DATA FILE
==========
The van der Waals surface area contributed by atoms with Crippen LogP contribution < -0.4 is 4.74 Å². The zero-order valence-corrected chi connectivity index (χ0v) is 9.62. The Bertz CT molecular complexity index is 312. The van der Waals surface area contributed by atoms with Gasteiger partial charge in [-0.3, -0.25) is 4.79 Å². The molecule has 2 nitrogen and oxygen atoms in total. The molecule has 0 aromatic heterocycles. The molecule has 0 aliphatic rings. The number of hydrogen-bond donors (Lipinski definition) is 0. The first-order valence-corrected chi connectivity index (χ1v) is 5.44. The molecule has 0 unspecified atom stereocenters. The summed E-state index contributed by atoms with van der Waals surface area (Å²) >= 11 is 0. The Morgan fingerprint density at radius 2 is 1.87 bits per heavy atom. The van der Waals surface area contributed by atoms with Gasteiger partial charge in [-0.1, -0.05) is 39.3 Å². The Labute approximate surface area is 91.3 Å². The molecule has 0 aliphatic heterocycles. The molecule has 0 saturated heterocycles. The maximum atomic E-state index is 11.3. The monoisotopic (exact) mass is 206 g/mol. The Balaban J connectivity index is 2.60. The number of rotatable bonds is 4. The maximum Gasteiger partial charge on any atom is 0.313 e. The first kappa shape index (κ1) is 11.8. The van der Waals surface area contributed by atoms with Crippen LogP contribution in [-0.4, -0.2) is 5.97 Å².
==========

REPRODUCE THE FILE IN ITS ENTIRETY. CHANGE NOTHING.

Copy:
The van der Waals surface area contributed by atoms with Crippen LogP contribution < -0.4 is 4.74 Å². The zero-order valence-corrected chi connectivity index (χ0v) is 9.62. The Bertz CT molecular complexity index is 312. The van der Waals surface area contributed by atoms with Gasteiger partial charge in [-0.3, -0.25) is 4.79 Å². The molecule has 2 nitrogen and oxygen atoms in total. The molecule has 0 aromatic heterocycles. The molecule has 0 aliphatic rings. The number of hydrogen-bond donors (Lipinski definition) is 0. The first-order valence-corrected chi connectivity index (χ1v) is 5.44. The molecule has 0 unspecified atom stereocenters. The summed E-state index contributed by atoms with van der Waals surface area (Å²) >= 11 is 0. The Morgan fingerprint density at radius 2 is 1.87 bits per heavy atom. The van der Waals surface area contributed by atoms with Gasteiger partial charge in [-0.1, -0.05) is 39.3 Å². The Labute approximate surface area is 91.3 Å². The molecule has 0 aliphatic heterocycles. The molecule has 0 saturated heterocycles. The maximum atomic E-state index is 11.3. The monoisotopic (exact) mass is 206 g/mol. The Balaban J connectivity index is 2.60. The number of rotatable bonds is 4. The maximum Gasteiger partial charge on any atom is 0.313 e. The first kappa shape index (κ1) is 11.8. The van der Waals surface area contributed by atoms with Crippen LogP contribution in [-0.4, -0.2) is 5.97 Å².